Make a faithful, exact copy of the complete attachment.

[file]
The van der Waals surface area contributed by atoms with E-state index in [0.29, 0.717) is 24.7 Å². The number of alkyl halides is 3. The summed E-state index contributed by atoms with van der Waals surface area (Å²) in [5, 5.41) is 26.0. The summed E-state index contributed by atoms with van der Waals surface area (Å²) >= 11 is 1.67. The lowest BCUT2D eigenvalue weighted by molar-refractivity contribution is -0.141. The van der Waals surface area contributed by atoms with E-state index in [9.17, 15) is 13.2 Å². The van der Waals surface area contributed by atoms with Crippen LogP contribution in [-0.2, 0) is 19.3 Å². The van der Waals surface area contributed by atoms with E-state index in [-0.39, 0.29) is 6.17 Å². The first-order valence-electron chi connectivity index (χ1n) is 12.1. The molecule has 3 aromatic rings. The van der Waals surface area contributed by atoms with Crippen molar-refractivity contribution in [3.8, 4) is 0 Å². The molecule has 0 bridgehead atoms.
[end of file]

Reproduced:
The van der Waals surface area contributed by atoms with E-state index in [0.29, 0.717) is 24.7 Å². The number of alkyl halides is 3. The summed E-state index contributed by atoms with van der Waals surface area (Å²) in [5, 5.41) is 26.0. The summed E-state index contributed by atoms with van der Waals surface area (Å²) >= 11 is 1.67. The lowest BCUT2D eigenvalue weighted by molar-refractivity contribution is -0.141. The van der Waals surface area contributed by atoms with E-state index in [9.17, 15) is 13.2 Å². The van der Waals surface area contributed by atoms with Crippen LogP contribution in [-0.2, 0) is 19.3 Å². The van der Waals surface area contributed by atoms with E-state index in [-0.39, 0.29) is 6.17 Å². The first-order valence-electron chi connectivity index (χ1n) is 12.1. The molecule has 3 aromatic rings. The van der Waals surface area contributed by atoms with Crippen molar-refractivity contribution in [3.8, 4) is 0 Å². The molecule has 0 bridgehead atoms.